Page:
Eliminate computer/phone use when you’re approaching that set bedtime.
Athletes eat and train. They don’t diet and exercise. You may have seen that meme somewhere floating about the internet or right here. It is true. Athletes have a goal in mind and a training plan in which to get there, some as long as 4 years long if you think about Olympic athletes. And they often don’t think about dieting (however they too can fall prey to marketing bs)
What can you take away from this process? Start thinking about your nutrition as a way to fuel your body for performance and maximizing your training sessions. We forget that nutrition is all about fueling our bodies so that we can perform in our workouts. Instead we hyper focus on how many calories “x” workout or exercise burns. We don’t take the time to enjoy the process and strive for performance goals.
Take for example, Michael Phelps, aside from his regular intense training he was taking in a reportedly 10,000 calories per day. Now while we wouldn’t be able to sustain that type of nutrition plan, there are many things we can take away from how athletes set up their nutrition that can apply to us.
It all starts with a certain mindset
An athletes body much like yours is a machine, thus athletes eat in order to fuel that machine. You can do the same thing. Performance is tops on their list, as it should be for you too.
Get a piece of paper out and write down something you want to achieve, something that is a performance goal. The idea behind this is to get away from the generalized goals of losing weight or building muscle, or getting stronger. Those are great and all, but it’s pretty subjective as to when those may end, or how you would go about measuring that you accomplished those. Pick something tangible, like doing a strict pull-up? Maybe your goal is to do a pull-up for the first time. That gives you something to strive for that has an end, or maybe it’s to deadlift a certain weight. Again, you have something to train for.
The more you think about attaining that performance goal, and fueling yourself to get there, the less your focus actually is on food and making yourself crazy over what you’re eating.
Relationship with Food
Do you have a positive relationship with food? Or a negative one? As a client said to me, “food should be fun.” She is absolutely right. Food should be fun and you should be able to enjoy your food. If you can’t, then whats the point. Being healthy and eating healthy doesn’t have to be boring or bland. Ask yourself:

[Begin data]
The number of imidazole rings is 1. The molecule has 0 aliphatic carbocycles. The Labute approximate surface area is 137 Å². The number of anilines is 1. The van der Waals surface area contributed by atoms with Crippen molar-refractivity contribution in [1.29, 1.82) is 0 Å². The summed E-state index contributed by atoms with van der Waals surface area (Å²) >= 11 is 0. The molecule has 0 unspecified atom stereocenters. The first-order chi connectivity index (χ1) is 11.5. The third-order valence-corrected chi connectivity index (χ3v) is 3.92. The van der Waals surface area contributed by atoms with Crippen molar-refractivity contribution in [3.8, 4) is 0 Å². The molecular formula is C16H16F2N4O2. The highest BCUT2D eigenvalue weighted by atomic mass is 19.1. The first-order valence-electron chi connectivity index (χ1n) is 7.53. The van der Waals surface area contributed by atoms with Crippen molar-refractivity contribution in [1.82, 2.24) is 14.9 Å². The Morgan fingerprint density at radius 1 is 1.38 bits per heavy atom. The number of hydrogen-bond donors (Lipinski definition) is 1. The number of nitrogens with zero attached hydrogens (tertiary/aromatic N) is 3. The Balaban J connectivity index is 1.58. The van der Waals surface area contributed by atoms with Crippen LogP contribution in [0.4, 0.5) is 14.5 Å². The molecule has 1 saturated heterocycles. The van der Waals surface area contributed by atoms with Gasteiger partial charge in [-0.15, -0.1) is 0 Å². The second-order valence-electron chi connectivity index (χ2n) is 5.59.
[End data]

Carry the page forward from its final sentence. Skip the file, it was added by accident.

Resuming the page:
“Do I have a positive relationship with food?”
A positive relationship starts with not demonizing certain nutrients or certain foods. That also includes not skipping meals, or thinking that all food is evil. There are no good or bad foods, just ones that bring us closer or further away from our goals. We’re quick to demonize this food or that nutrient, with the idea that somehow ONE thing has to be our downfall. For example, how many of us define carbs as evil? That just thinking about them will make us fat. When the truth is, your body actually thrives on carbs, and athletes look at carbs as an energy source, as fuel (noticing a trend). Our bodies crave carbs because they are what our muscles and brain rely on to work.
What comes next is a gross over analyzation of everything that goes in our body. While you should be aware or mindful about what you put in your body, avoid making it so complicated that you worry about every little thing that goes in.
Avoid looking for the quick fixes. This is due to the fact that, in order to get to where they want to be in their sport, there likely aren’t any LEGAL quick fixes. They know that their training and the subsequent nutrition associated with it is a long term process and no shortcuts exist that will get them there. When results don’t happen instantaneously, they don’t give up. There is a bigger picture. We often get so wrapped up in what we want the end result to be and when we expect it to happen by, that we lose sight of the bigger picture, or we forget how far we’ve actually come.
Look at it this way, training for the Olympics is about a minimum of a 4 year process, in most cases these athletes have been training and fueling that training process their entire lives. Athletes don’t give up halfway through because they haven’t achieved what they wanted to. They keep pushing, staying consistent with their training and nutrition. Athletes embrace the journey. So should you.
In addition to everything that athletes do that is associated with nutrition, their approach to training is quite different than how we see it. Where one would see needing to get beat down and be exhausted after each and every workout, or put in two a days, or longer workouts, athletes solely look at training as a way to get better, as a way to get stronger. It’s about being a better athlete.
Eat food to fuel performance, food is awesome so don’t skip meals, be mindful, quit looking for shortcuts, and above all else enjoy the journey.